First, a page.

OFCOM have advised us today, for the first time, that, since 1st April, we are running up a bill for some of the telephone number blocks we have in some 30 area codes.
This is a slight shock - whist I try and keep a rough eye on some of the consultations it seems a document published on 27th March states a pilot scheme starts 1st April, yet instead of contacted anyone affected in advance they have left it until a month after it started to mention it directly.
It may surprise people to know that telephone number blocks don't have a cost, or didn't until now. Only telcos can get them, and we have a block in all area codes (which is a lot). The blocks are at least 1,000 numbers and some are 10,000.
OFCOM have decided to charge 10p/year/number for some 30 area codes. If this was just for numbers in use for which we had paying customers it might be viable, but it is not. It is for the whole block, and we can't get under 1,000 in each area. The 30 areas are a pilot, and I cannot see anything to stop OFCOM charging for the whole country if they want to screw up small telcos.
As a small telco getting even the smallest block for each area to provide a national service, that is about 650 area codes each costing at least £100/yea, so a minimum of £65,000/year for the smallest of telcos offering geographic numbers if OFCOM did all area codes. In practice, for many areas, we have 10,000 number blocks. So this is scary if it grows.
It is a pilot now, but we have to tell OFCOM what we think. If we allow the pilot to work it will grow to more areas and screw up a lot more telcos.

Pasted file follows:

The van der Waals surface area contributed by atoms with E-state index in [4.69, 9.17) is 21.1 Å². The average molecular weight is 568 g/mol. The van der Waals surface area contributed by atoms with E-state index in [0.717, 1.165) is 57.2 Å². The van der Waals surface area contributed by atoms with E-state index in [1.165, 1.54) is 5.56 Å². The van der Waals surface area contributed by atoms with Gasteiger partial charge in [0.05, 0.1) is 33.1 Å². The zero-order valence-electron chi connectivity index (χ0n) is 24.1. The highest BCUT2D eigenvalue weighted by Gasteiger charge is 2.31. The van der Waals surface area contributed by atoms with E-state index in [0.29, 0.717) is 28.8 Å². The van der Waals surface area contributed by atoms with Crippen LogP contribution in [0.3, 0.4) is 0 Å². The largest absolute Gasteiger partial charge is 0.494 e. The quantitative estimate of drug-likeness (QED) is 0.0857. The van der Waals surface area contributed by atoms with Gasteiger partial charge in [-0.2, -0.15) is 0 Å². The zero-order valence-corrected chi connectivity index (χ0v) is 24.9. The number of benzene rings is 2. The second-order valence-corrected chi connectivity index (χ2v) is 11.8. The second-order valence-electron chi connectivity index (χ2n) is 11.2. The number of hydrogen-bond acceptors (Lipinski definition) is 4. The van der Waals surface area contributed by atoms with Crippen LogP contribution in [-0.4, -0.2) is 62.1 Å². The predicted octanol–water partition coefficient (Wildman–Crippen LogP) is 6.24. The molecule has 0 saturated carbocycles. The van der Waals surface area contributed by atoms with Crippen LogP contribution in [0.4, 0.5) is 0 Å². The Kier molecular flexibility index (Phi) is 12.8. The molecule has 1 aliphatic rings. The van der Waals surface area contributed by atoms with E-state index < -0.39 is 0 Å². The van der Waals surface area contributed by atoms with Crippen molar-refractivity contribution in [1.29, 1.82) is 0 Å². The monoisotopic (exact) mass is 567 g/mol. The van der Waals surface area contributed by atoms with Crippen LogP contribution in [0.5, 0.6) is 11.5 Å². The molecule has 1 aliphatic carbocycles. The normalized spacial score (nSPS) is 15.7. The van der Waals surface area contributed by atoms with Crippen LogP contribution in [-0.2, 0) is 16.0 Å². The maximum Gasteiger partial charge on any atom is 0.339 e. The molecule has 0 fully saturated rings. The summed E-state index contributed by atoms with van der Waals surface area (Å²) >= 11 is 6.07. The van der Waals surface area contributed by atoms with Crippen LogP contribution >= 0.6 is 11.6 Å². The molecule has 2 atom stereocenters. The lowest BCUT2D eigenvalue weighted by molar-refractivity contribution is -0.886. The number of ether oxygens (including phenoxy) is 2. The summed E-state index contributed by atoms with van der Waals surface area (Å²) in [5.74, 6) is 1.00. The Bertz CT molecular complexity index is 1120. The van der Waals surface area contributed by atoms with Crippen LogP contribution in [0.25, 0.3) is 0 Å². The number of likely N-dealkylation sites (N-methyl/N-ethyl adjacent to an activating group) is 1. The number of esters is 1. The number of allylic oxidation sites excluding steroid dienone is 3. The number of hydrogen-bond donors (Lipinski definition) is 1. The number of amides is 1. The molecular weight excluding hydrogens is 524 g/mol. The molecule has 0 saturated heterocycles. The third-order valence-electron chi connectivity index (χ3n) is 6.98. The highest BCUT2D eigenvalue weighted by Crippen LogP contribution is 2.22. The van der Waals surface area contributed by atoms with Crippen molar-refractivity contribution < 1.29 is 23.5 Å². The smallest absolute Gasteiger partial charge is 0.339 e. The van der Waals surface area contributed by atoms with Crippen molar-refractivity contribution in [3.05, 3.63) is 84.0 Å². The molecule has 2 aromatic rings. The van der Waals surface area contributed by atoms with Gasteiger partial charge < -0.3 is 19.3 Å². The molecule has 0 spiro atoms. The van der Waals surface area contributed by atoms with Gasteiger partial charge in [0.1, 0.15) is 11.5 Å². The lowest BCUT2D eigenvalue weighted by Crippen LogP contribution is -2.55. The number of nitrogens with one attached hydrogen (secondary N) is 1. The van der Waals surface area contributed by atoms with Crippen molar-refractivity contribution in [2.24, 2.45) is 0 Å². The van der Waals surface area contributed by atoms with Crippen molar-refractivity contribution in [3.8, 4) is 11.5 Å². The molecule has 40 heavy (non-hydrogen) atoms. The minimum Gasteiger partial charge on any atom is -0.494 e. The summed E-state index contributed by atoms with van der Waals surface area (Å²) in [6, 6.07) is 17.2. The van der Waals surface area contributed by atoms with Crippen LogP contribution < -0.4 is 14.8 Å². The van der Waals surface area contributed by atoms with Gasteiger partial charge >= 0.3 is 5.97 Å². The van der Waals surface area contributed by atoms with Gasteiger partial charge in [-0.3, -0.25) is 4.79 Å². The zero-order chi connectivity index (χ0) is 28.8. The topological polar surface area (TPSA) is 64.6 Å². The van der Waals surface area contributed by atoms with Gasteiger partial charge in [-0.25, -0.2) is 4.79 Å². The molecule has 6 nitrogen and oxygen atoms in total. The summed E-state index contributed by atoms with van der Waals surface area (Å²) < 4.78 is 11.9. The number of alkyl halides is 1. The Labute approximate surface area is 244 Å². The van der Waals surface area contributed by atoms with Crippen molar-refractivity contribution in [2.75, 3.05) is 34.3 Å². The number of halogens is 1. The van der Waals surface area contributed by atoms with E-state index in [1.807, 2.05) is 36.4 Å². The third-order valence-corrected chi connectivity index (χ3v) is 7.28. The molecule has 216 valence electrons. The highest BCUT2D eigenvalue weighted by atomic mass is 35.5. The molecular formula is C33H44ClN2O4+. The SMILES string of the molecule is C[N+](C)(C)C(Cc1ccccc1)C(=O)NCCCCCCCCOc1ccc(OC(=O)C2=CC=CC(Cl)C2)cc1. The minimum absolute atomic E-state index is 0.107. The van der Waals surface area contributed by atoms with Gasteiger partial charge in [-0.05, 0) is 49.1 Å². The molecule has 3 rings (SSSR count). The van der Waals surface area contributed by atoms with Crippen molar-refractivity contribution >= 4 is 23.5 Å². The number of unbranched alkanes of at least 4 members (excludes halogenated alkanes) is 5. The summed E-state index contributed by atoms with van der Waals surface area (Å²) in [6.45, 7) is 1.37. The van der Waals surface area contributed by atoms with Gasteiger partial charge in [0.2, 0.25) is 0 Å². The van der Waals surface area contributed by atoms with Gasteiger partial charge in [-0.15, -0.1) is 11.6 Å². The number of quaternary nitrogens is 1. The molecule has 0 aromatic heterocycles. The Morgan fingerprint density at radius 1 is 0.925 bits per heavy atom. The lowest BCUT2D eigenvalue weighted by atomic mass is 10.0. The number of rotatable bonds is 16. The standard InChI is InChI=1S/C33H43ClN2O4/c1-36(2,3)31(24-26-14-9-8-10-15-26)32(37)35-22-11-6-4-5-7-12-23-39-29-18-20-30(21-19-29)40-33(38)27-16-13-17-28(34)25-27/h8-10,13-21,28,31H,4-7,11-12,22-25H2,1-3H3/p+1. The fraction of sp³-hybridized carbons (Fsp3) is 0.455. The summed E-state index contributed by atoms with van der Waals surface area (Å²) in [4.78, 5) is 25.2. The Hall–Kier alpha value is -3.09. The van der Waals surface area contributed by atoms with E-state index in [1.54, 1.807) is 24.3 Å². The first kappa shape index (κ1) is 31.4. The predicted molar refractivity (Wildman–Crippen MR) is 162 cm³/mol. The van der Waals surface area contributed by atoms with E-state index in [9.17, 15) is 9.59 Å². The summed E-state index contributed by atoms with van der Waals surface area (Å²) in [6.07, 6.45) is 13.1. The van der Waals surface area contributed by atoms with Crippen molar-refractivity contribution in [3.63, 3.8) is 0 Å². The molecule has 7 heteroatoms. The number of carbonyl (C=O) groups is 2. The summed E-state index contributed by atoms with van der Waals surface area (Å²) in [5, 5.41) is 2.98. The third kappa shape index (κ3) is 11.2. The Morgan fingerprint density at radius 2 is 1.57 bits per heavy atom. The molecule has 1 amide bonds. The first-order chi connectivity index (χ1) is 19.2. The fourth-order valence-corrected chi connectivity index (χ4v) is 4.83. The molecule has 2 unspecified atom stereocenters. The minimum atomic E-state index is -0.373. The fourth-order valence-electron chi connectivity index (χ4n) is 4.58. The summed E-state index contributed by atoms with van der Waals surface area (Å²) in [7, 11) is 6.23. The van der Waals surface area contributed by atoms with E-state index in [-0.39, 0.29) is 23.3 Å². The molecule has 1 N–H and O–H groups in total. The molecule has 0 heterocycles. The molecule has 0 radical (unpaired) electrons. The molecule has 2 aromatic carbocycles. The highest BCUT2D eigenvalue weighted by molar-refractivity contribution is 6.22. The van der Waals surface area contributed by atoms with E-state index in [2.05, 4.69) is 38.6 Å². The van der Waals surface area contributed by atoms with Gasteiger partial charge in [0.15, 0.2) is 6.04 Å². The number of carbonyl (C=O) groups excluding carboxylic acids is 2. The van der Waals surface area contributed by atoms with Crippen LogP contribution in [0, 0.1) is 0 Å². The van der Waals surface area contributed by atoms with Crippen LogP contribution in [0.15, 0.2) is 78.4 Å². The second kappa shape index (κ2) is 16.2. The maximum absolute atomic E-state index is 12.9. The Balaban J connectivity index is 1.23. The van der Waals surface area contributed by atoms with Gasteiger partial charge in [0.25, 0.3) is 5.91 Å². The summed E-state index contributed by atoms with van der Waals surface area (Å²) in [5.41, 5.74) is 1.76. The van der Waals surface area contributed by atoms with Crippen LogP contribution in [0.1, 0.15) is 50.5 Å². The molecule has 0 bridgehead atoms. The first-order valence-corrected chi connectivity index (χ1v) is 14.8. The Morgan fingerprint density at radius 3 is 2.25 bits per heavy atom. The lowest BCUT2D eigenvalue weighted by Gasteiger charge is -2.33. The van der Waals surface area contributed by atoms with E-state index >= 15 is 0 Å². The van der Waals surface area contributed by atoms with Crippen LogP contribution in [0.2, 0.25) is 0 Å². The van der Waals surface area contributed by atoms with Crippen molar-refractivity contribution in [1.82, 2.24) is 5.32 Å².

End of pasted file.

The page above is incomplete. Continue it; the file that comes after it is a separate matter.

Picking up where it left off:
But this is a fundamental change!
Why? Well, until now, a telco had no reason to hand a block back. Even a telco that was sold or went bust could sell its blocks and paying customers to another telco. A block had some value if only because it was already allocated and saved applying for it.
Once blocks have an ongoing cost then they are a liability. This means, for the first time, it is commercial viable to hand blocks back to OFCOM. This is new. This is serious.
The main reason it is serious is the way numbers work, and especially ported numbers. If you have number from a small telco, even if ported away, if that block is handed back your number stops working. Simple as that. It is a stupid system, but as long as numbers were never handed back it sort of works. OFCOM are making a system that will mean numbers are handed back.
We are looking in to what to do. We may be giving customers 30 days notice on some numbers, and porting away will not help them. Any of the few customers that have ported away will simply find they stop working and nothing they can do.
One option is to stop doing VoIP at all. I hope it does not come to that.
This is somehow in the interests of consumers, is it? OFCOM?